Mobile Case Study
Peabody Essex Museum used NeuroLynQ Mobile to understand how visitors interact with their art exhibits by giving visitors a viewing task (specifically an aesthetic judgment task) will change viewing behavior, which will lead to enhanced engagement, which in turn will be reflected as increased dwell time
The mission of the Peabody Essex Museum (PEM) is to “create experiences that transform people’s lives.” To accomplish this feat, they seek to learn how best to help their visitors engage with the artwork. While part of this engagement is directed by bottom-up factors (e.g. what catches someone’s eye) top-down influences (such as viewing goals) also play a role in facilitating engagement.
A wealth of studies has demonstrated that viewing behavior is task-dependent; that is, what one sees in an image changes as the goal of viewing the image changes. In reviewing this literature, the question arose as to whether some viewing tasks may be more conducive to facilitating engagement than others by virtue of the kind of viewing behavior that they induce. This study seeks to observe (1) whether giving visitors a viewing task will impact their level of engagement and (2) to observe which kind of viewing task (out of three selected tasks) is most effective at engaging visitors.
Visitors were recruited to participate in the study at the admissions desk before purchasing their entry ticket to the Museum. Participation in the study was incentivized with the offer of free admission to PEM for the day.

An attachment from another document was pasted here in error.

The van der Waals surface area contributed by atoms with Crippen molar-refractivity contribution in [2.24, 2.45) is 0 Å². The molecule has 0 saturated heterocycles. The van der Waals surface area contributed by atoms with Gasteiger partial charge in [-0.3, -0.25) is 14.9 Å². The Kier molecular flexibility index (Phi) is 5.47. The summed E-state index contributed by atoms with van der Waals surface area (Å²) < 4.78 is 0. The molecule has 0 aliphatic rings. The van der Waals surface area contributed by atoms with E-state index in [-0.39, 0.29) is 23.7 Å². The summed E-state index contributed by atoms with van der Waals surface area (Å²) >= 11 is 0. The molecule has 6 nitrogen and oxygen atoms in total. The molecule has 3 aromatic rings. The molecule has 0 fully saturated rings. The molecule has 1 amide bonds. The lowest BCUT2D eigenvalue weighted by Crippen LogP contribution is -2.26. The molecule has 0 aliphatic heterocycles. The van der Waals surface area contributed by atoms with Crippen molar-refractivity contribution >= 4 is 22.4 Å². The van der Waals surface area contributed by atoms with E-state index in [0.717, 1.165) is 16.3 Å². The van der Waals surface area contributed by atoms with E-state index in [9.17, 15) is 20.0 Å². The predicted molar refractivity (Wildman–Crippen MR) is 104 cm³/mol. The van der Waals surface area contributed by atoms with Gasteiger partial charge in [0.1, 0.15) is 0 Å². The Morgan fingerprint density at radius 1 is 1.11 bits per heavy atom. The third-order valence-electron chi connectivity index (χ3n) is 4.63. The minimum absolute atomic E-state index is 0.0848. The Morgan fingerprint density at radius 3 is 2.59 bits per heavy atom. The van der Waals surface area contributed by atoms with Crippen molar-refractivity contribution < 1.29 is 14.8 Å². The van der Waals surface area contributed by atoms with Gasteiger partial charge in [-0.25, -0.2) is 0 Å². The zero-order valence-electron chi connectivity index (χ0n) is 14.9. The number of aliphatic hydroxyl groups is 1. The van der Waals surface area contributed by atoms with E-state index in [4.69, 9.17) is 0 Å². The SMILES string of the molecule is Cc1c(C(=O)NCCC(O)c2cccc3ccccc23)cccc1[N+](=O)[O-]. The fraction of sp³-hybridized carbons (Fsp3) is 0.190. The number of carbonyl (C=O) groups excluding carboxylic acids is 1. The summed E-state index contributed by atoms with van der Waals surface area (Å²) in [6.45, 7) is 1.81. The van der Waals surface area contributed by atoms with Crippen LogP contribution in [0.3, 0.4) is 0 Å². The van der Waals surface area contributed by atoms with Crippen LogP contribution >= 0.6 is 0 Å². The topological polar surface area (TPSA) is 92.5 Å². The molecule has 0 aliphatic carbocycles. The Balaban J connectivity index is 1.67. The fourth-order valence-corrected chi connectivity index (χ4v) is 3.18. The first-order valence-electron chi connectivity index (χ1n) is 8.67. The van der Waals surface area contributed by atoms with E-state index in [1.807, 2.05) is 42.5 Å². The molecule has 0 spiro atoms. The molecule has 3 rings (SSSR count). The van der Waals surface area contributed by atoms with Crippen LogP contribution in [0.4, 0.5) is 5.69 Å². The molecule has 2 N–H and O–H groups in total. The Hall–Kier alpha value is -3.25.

Participants were given prompts that delivered viewing tasks as they approached specified art objects within the exhibition. The point-of-view glasses and biometrics were used to gauge engagement via dwell time and galvanic skin response (GSR) measurements. Exit interviews were also conducted to probe the conscious aspects of the visitor experience.
Engagement was assessed by measuring the dwell time and GSR associated with viewing each of the nine art objects while performing the indicated viewing task. Dwell times and GSR for a given object were compared across the three tasks. Longer dwell times and higher GSR responses were interpreted as reflecting stronger engagement. Other metrics included the percent of time spent reading labels versus looking at the art objects as a function of viewing task.
These quantitative data were accompanied by answers to questions posed in an exit survey. These survey questions will aim to probe the qualitative nature of the visitors’ experience in the exhibition and to flag/filter out those visitors that on the whole did not attend to the suggested viewing tasks delivered through the app.